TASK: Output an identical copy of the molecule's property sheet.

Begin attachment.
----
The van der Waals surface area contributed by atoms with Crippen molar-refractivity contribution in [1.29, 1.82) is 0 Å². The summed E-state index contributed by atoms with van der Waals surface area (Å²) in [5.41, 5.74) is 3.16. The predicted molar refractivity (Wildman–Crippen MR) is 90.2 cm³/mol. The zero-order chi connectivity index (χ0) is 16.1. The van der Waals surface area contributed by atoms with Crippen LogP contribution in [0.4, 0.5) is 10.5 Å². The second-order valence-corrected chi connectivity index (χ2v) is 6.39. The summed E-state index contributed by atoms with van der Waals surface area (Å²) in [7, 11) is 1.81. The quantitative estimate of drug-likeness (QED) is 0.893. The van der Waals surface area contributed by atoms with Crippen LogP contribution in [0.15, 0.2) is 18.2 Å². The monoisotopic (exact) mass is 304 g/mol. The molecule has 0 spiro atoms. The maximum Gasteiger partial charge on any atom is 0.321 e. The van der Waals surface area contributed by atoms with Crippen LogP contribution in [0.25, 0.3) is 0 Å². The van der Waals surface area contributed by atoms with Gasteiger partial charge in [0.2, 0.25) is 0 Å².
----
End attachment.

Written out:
The van der Waals surface area contributed by atoms with Crippen molar-refractivity contribution in [1.29, 1.82) is 0 Å². The summed E-state index contributed by atoms with van der Waals surface area (Å²) in [5.41, 5.74) is 3.16. The predicted molar refractivity (Wildman–Crippen MR) is 90.2 cm³/mol. The zero-order chi connectivity index (χ0) is 16.1. The van der Waals surface area contributed by atoms with Crippen LogP contribution in [0.4, 0.5) is 10.5 Å². The second-order valence-corrected chi connectivity index (χ2v) is 6.39. The summed E-state index contributed by atoms with van der Waals surface area (Å²) in [7, 11) is 1.81. The quantitative estimate of drug-likeness (QED) is 0.893. The van der Waals surface area contributed by atoms with Crippen LogP contribution in [0.15, 0.2) is 18.2 Å². The monoisotopic (exact) mass is 304 g/mol. The molecule has 0 spiro atoms. The maximum Gasteiger partial charge on any atom is 0.321 e. The van der Waals surface area contributed by atoms with Crippen LogP contribution in [0.25, 0.3) is 0 Å². The van der Waals surface area contributed by atoms with Gasteiger partial charge in [0.2, 0.25) is 0 Å².